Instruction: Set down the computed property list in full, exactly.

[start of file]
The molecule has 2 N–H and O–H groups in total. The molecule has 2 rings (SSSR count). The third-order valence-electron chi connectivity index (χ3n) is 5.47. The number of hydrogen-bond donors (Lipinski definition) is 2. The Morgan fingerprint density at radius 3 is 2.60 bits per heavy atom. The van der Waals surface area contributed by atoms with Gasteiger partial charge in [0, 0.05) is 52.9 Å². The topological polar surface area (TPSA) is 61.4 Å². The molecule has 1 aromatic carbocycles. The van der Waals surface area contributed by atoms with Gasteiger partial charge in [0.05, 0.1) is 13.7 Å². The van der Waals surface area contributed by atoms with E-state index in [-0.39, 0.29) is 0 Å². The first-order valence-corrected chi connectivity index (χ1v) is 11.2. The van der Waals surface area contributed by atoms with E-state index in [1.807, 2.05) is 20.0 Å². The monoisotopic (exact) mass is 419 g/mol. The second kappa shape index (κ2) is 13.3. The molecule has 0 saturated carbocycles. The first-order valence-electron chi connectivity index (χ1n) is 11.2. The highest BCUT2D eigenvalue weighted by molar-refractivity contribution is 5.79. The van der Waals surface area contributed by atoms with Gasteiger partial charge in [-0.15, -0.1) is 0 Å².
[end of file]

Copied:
The molecule has 2 N–H and O–H groups in total. The molecule has 2 rings (SSSR count). The third-order valence-electron chi connectivity index (χ3n) is 5.47. The number of hydrogen-bond donors (Lipinski definition) is 2. The Morgan fingerprint density at radius 3 is 2.60 bits per heavy atom. The van der Waals surface area contributed by atoms with Gasteiger partial charge in [0, 0.05) is 52.9 Å². The topological polar surface area (TPSA) is 61.4 Å². The molecule has 1 aromatic carbocycles. The van der Waals surface area contributed by atoms with Gasteiger partial charge in [0.05, 0.1) is 13.7 Å². The van der Waals surface area contributed by atoms with E-state index in [-0.39, 0.29) is 0 Å². The first-order valence-corrected chi connectivity index (χ1v) is 11.2. The van der Waals surface area contributed by atoms with E-state index in [1.807, 2.05) is 20.0 Å². The monoisotopic (exact) mass is 419 g/mol. The second kappa shape index (κ2) is 13.3. The molecule has 0 saturated carbocycles. The first-order valence-electron chi connectivity index (χ1n) is 11.2. The highest BCUT2D eigenvalue weighted by molar-refractivity contribution is 5.79. The van der Waals surface area contributed by atoms with Gasteiger partial charge in [-0.15, -0.1) is 0 Å².